Web Informant #15, February 14th, 1996

Last week's essay on picking the right Intranet platform got the dander up of one of our readers. I offered him the floor and here is his missive. -- David

Warning: This rebuttle is Pro-Silicon Graphics. I can't apologize for it. I work there. My name is Eric Kimminau. I am a communications support engineer. My job is to help people solve problems with their networks. I'll admit up front to a lack of knowledge with respect to Novell's recent improvements to multiple protocol stack stability.

Last week, David Strom sent out on his Web Informant #14, a look at a MS Windows based "Intranet" web server. You know, if you're going to recommend a web server, you should at least give performance numbers of some kind. WebStone numbers would have been nice.

WebStone is a highly-configurable client-server benchmark for HTTP servers. The original WebStone benchmark was released in March, 1995. The original white paperdescribing this benchmark is available from SGI at the link above.

WebStone is not a proprietary benchmark - it is an open benchmark. The source code is freely available, and anyone can examine it. By design, WebStone does not unfairly favor SGI, Netscape, or any other company - it is simply a performance measurement tool.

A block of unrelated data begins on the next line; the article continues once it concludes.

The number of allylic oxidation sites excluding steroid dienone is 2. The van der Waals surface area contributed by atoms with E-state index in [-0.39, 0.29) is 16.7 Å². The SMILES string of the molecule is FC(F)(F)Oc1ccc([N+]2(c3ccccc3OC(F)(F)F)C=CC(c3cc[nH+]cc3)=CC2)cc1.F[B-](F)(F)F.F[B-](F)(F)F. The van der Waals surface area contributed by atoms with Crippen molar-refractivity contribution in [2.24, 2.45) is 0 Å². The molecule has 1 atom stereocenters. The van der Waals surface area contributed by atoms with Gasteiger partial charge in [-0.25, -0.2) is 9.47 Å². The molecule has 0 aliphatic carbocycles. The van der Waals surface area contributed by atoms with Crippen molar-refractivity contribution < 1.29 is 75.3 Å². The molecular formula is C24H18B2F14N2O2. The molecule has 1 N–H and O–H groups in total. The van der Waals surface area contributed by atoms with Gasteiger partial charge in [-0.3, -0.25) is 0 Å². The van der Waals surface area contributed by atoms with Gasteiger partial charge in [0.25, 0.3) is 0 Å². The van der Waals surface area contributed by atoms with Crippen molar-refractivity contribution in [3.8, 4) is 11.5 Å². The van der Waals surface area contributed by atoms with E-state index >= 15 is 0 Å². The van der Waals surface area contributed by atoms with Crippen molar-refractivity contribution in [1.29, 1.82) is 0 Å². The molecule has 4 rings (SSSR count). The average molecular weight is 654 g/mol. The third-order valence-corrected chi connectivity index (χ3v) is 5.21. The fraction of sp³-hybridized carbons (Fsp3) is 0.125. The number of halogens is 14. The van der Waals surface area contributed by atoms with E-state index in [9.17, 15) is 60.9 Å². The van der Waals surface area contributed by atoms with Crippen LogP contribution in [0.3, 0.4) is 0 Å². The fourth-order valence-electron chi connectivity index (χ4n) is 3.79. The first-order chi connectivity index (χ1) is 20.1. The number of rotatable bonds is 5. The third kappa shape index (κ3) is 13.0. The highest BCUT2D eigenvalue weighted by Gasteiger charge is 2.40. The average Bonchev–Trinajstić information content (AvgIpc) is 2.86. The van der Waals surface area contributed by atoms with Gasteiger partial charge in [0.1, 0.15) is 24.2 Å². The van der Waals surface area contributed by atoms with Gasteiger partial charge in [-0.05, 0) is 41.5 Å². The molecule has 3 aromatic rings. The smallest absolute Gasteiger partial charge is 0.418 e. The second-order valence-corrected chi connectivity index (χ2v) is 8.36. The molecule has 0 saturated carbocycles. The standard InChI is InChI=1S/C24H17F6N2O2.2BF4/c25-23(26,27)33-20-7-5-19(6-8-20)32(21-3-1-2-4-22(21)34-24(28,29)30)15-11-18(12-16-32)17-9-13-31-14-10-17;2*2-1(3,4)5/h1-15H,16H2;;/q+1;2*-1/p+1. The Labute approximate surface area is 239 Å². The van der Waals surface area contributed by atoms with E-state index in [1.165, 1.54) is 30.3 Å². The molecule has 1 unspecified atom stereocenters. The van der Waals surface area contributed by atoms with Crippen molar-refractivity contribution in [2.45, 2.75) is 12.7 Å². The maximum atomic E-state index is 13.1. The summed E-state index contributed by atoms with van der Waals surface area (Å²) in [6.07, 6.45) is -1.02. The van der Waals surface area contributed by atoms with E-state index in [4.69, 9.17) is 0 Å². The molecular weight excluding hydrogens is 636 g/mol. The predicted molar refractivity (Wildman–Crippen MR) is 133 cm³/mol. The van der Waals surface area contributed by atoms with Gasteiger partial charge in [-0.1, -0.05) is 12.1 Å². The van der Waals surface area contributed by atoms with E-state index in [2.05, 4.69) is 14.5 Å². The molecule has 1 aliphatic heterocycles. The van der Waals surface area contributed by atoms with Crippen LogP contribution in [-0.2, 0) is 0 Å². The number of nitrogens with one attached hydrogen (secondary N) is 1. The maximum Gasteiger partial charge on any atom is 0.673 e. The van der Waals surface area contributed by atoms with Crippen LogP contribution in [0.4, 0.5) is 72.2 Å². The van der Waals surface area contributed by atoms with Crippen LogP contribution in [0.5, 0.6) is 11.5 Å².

Saying it is easy to set up and administer may be fine but telling a manager that a Win31 or WinNT server is going to be just the ticket to serve that 1500 page online documentation to your company of 1000 is a bit un-realistic. At least say how many hits you could expect to serve on the machine as a standalone web server and how much ram is recommended for it to run. Any "real" web server should be a dedicated machine.

David's article suffers from the downfall of most PC applications and application vendors. They think they can just slap on another application and run it in the background and it won't affect anything else running on the system.

David's essay is flawed in that he makes no mention of caching or proxy support. Nothing about support for HTML3, java, VRML or any of the other high-stream data types that may be desired. No mention of the impact adding the TCP/IP protocol will have on a typical NetWare network in terms of security, administration or any of the other myriad problems which will result from trying this haphazardly.

The WebStone benchmark clearly shows the advantage of an entry-level WebFORCE ChallengeS WebFORCE server over a high-end Intel Pentium server running Microsoft Windows NT 3.5. Clients attached to the WebFORCE continued to receive prompt attention at a rate of up to 55 per second - equivalent to almost 5 million "hits per day." A more meaningful metric, however, is throughput: WebFORCE handled the equivalent of over two T1 lines (each 1.544Mbit/sec), while Windows NT could only handle a bit over one T1 line.

Flame me all you want I speak for myself and no one else. Silicon Graphics, Inc. is not responsible for any of the content in this article. I wrote it in my spare time at home. -- Eric Kimminau

Thanks Eric. And while you didn't mention these, here are some other places around the net you might want to take a look at:

David Strom
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